Randy Stiles, pioneer in service ads, writer/editor
Ruth Hunsaker Stiles, a longtime resident of Greenwich Village, died in her sleep on Sept. 13 after a long battle with emphysema. She was 81.
She was known as Randy. She gained a reputation in the television broadcast world for her work in public affairs programming, with a deep commitment to the principle that airwaves belong to the public and that commercial stations must carry out the 1934 mandate to serve the public. As community services coordinator at WNBC TV, she wrote and produced public service announcements. In the early 1980s, she was one of the first people in television to recognize the cultural significance of rap music, which she used on the air as a backdrop for a national antidrug campaign, which later won her an Emmy Award. She was appointed a commissioner of the New Jersey Public Broadcasting Authority by Governor Brendan Byrne and continued to serve under Governor Thomas Kean.
Stiles graduated from Smith College, and as a young woman became the assistant director of the Henry Street Playhouse in New York City. Throughout her life, Stiles was active in local, state and national politics. Among many causes she took up in Greenwich Village, she protested overcrowding at P.S. 41 in the 1950s, and later in life lamented that the same problem continues throughout the school system.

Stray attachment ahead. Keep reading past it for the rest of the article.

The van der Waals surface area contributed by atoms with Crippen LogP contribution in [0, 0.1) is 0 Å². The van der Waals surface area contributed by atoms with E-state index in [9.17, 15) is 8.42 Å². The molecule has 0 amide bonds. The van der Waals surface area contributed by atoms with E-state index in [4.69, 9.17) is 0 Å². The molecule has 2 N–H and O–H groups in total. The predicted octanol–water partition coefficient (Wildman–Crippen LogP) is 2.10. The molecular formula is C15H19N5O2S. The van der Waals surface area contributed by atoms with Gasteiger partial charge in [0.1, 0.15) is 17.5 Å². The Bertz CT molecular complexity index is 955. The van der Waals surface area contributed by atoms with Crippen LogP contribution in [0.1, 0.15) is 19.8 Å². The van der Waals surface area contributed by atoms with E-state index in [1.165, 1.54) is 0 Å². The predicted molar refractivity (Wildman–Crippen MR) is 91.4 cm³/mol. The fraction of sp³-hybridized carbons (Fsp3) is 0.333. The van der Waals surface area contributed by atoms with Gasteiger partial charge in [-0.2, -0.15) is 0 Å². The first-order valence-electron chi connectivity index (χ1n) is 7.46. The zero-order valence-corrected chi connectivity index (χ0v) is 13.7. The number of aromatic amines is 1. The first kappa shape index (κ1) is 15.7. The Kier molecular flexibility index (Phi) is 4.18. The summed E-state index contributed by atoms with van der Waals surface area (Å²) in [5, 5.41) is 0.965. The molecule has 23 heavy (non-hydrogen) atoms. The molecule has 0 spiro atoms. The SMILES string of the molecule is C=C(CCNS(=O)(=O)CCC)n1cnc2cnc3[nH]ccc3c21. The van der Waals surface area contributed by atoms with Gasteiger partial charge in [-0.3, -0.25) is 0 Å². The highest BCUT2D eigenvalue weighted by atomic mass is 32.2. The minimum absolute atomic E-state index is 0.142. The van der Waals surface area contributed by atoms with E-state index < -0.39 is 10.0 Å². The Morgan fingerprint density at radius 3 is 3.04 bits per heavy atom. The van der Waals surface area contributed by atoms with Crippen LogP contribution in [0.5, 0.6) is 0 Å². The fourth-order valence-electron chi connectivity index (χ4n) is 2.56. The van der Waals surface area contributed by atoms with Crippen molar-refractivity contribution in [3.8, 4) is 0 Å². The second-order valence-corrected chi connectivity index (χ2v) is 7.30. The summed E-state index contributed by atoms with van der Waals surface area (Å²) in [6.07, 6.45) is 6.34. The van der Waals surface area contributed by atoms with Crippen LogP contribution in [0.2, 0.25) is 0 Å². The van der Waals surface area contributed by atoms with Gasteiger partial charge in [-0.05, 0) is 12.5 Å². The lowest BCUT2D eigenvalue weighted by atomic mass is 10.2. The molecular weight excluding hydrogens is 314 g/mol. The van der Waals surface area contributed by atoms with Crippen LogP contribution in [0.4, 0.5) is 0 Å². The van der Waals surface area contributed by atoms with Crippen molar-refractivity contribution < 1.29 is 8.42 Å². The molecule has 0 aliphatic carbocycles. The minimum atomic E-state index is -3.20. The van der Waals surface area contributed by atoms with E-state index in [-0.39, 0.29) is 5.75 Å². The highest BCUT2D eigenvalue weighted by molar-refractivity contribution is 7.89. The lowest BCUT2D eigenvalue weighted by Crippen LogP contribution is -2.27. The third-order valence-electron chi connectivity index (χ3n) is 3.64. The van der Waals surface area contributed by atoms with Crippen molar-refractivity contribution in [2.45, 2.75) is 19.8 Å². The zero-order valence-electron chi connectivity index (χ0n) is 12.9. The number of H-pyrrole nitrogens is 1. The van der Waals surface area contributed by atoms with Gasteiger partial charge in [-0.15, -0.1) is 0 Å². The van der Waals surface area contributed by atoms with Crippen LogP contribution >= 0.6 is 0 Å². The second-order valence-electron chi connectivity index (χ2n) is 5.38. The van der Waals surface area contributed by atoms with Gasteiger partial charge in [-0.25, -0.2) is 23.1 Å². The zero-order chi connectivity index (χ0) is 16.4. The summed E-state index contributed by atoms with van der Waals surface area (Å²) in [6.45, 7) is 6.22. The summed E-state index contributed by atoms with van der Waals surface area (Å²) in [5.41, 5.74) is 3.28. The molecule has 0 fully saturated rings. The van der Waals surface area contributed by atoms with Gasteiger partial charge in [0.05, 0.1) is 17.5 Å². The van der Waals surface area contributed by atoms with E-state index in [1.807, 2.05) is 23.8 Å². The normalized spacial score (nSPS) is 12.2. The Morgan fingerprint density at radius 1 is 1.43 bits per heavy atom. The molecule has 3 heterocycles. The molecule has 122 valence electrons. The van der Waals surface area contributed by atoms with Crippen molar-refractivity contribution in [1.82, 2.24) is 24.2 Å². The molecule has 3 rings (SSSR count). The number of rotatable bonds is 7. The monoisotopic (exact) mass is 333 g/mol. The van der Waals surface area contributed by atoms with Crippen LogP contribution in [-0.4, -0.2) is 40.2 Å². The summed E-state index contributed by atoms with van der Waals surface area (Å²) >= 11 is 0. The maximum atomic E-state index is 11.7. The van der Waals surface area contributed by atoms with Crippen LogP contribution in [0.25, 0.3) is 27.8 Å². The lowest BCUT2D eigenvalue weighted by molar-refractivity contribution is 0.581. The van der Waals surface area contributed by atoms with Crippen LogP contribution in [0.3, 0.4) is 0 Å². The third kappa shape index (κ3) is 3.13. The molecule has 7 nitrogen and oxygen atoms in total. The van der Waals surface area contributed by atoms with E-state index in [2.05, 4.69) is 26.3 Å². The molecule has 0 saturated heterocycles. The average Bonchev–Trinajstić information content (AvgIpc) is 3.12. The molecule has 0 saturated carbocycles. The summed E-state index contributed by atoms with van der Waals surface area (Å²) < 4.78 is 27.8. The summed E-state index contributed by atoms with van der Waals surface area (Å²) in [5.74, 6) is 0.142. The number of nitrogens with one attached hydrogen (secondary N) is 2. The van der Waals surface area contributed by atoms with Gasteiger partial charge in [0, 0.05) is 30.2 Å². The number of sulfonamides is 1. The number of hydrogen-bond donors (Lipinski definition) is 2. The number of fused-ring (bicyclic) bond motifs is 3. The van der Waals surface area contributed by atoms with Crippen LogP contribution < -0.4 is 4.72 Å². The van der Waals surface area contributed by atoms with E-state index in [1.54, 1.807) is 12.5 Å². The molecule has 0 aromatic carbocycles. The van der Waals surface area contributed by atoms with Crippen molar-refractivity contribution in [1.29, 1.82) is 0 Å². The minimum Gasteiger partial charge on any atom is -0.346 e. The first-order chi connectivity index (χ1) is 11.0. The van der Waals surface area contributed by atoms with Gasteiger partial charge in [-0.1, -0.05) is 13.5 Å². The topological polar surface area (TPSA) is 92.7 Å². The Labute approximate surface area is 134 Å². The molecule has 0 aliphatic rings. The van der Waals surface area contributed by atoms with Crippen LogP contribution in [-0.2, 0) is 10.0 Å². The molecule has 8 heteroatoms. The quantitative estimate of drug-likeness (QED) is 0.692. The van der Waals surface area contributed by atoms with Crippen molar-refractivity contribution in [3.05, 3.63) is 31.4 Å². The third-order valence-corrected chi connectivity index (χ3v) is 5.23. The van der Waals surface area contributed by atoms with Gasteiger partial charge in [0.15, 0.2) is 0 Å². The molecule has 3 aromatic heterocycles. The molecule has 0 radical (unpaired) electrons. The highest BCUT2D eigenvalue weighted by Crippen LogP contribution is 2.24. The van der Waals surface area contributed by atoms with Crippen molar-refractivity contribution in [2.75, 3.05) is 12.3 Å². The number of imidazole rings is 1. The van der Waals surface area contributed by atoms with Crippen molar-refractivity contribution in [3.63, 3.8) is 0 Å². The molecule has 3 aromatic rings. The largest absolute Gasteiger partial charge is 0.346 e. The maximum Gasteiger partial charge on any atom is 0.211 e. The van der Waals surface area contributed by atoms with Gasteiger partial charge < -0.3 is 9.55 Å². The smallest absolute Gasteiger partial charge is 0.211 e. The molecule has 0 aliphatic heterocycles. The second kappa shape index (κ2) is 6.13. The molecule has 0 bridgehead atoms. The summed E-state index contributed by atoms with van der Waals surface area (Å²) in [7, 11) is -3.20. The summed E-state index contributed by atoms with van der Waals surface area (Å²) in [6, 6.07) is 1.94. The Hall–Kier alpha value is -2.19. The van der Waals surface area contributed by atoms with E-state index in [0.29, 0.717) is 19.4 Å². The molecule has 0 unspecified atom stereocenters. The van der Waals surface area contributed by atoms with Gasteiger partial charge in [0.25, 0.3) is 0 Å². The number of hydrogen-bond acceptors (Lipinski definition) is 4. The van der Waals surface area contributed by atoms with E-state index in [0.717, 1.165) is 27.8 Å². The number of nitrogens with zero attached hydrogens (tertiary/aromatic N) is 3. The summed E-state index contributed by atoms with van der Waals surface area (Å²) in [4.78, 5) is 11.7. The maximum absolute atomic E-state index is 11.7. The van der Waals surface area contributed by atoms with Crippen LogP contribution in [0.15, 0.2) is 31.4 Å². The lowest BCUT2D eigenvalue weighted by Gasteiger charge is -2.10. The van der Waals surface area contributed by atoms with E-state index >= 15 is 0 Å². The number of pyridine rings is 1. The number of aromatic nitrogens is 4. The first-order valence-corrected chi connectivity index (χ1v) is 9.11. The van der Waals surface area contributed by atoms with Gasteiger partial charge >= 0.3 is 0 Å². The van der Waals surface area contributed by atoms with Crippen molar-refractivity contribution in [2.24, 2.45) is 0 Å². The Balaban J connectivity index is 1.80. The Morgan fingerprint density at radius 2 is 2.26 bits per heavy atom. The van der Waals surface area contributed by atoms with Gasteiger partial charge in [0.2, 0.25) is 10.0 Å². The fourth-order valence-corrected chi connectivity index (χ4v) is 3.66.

In the 1960s she moved to Summit, N.J., with her family where she was an editor at the Independent Press and Scene Magazine; she also wrote for the Newark Star Ledger and Glamour Magazine. For the last 24 years of her life, she returned to live in Greenwich Village near Washington Square Park. Stiles was married and divorced from Meredith N. Stiles, Jr., a senior partner of the New York law firm Cusack and Stiles. She is survived by four children, Deborah Stiles of St. Louis, Judith Stiles and Jed Stiles of New York and Joshua Stiles of New Jersey. She is also survived by her grandchildren, Julia Stiles, Curtis Stiles, Katherine Stiles, Jane OHara and John M. OHara.